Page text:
Up for auction: Spanish airport costing up to a reported $1.5 billion, little used.
Starting price? $150 million.
If that sounds improbable, you haven't been keeping up with the fallout from Spain's burst property bubble.
The fire sale of the country's first private international airport has become a powerful symbol of the economic downturn triggered by that implosion.
With a 4,400-meter-long runway, Europe's longest, on which the world's largest airliner, the Airbus 380, can land, Ciudad Real International Airport sounds as if it has quite a lot going for it.
Accepting bids from this week until December 27, the five-year-old facility 200 kilometers south of Madrid also has a passenger capacity of 10 million people a year and, something rare for an airport, star quality.
Last year, the Oscar-winning Spanish director Pedro Almodovar shot part of his last film, the high-flying romp "I'm So Excited!", at the so-called "ghost airport," the Australian reports.
'Don't land here!'
CNN's Dan Rivers takes a look inside Spain's "ghost airport" in this 2011 Backstory report.
Plus points aside, what the airport equivalent of real estate agents might try to gloss over are the huge yellow crosses painted all over the runway.
Like hoardings on an abandoned building to keep squatters out, they're designed to stop pilots landing at the airport by accident, where they could only recently have found themselves surrounded by a gaggle of Almodovar's actors playing screamingly camp air crew.
Which would have been confusing.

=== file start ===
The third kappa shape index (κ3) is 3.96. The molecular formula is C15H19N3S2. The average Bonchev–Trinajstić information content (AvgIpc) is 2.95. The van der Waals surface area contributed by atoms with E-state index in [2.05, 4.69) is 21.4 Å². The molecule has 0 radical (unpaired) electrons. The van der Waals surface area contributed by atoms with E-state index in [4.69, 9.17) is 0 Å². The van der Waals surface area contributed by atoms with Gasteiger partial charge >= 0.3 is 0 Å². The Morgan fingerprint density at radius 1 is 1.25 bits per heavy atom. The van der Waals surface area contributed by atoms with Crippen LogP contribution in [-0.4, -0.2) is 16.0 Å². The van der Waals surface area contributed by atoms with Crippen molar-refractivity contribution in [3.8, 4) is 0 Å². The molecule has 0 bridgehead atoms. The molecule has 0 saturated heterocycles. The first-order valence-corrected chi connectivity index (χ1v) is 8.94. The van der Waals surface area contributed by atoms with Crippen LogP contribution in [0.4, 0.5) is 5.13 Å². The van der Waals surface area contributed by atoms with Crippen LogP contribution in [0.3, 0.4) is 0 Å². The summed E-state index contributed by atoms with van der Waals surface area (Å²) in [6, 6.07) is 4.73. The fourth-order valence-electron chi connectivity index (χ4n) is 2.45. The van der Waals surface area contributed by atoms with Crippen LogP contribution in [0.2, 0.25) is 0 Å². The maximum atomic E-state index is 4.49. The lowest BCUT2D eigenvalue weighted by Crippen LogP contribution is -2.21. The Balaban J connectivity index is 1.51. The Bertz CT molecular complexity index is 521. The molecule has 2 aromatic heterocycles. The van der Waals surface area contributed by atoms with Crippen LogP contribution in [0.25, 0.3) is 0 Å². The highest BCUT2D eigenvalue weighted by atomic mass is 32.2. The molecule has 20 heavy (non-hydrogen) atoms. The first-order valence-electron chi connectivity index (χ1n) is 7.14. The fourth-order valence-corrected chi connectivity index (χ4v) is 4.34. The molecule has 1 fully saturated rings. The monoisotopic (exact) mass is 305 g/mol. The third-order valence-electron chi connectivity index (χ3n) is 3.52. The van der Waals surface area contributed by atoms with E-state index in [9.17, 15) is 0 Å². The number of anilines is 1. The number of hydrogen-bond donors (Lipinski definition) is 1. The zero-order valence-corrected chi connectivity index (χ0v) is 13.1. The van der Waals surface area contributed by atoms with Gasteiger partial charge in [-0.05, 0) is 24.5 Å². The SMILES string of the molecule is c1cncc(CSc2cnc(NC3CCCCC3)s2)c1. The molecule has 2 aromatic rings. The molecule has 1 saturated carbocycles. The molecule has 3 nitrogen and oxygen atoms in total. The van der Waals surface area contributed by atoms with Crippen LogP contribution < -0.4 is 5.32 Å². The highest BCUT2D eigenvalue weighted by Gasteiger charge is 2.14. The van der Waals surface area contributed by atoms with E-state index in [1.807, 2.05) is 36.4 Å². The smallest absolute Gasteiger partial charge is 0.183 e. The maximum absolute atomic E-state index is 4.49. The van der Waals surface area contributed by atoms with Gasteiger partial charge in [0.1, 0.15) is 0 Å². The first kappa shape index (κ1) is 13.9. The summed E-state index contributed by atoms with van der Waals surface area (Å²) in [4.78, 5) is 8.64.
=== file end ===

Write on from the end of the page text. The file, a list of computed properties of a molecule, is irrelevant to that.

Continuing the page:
Another downside is that location, which sounds as though it might have been breezily dismissed amid the giddy excitement of the aforementioned 10-year development boom.
No one really goes to Ciudad Real, at least not on vacation.
Lonely Planet calls it "an unspectacular Spanish working town."
The sparsely populated surrounding region of Castile-La Mancha is where the Spanish literary character Don Quixote famously "tilted at windmills."
Indeed, the airport was first called Aeropuerto Don Quijote.
Cervantes' hero also gave rise to the word "quixotic," meaning extravagant, unrealistic and impractical.
The airport was meant to serve the Spanish capital and the Andalusian coast by high speed rail, but it appears to have been planned in the same vein as other far-flung but optimistically named airports, such as Paris Beauvais Tillé (85 kilometers from the French capital).
Low-cost carriers such as Ryanair and Air Berlin flew in to Ciudad Real International, but the airport opened in the same year, 2008, as the bursting of the Spanish property bubble tipped the country's economy into double-dip recession.
Later that same year, its operators having filed for bankruptcy, the airport closed for business.
Only to open up, now, for bids.
In a statement to CNN, however, Francisco Perez, one of the bankruptcy administrators, insisted that widely published reports about the $1.5 billion cost to build the airport were untrue.
The actual construction cost was only about one-third of that, he said, but it was difficult to determine the overall price tag due to a large number of pending court cases by property owners over expropriation costs for the land where the airport was built.
"We are aware that inside and outside of Spain there's the idea that building this airport was absurd and doesn't make sense economically because it's an airport 'without passengers,'" Perez wrote.
"Nevertheless...that has nothing to do with reality.
"It's an airport mainly aimed at business and industrial activity -- air cargo and [other] businesses in the aeronautical industry," he said in the statement.
"There is a large amount of unbuilt land, zoned for industrial use, around the airport that is being offered to the buyer as part of the airport package," he added.
Who'd buy an airport?
An idle Saudi prince? They probably get enough sun.
Amazon's Jeff Bezos could snap it up: he might save on freight.
Or maybe Ryanair should actually buy its own airport.
They say every cloud has a silver lining. For now, Ciudad Real International is waiting for one to appear.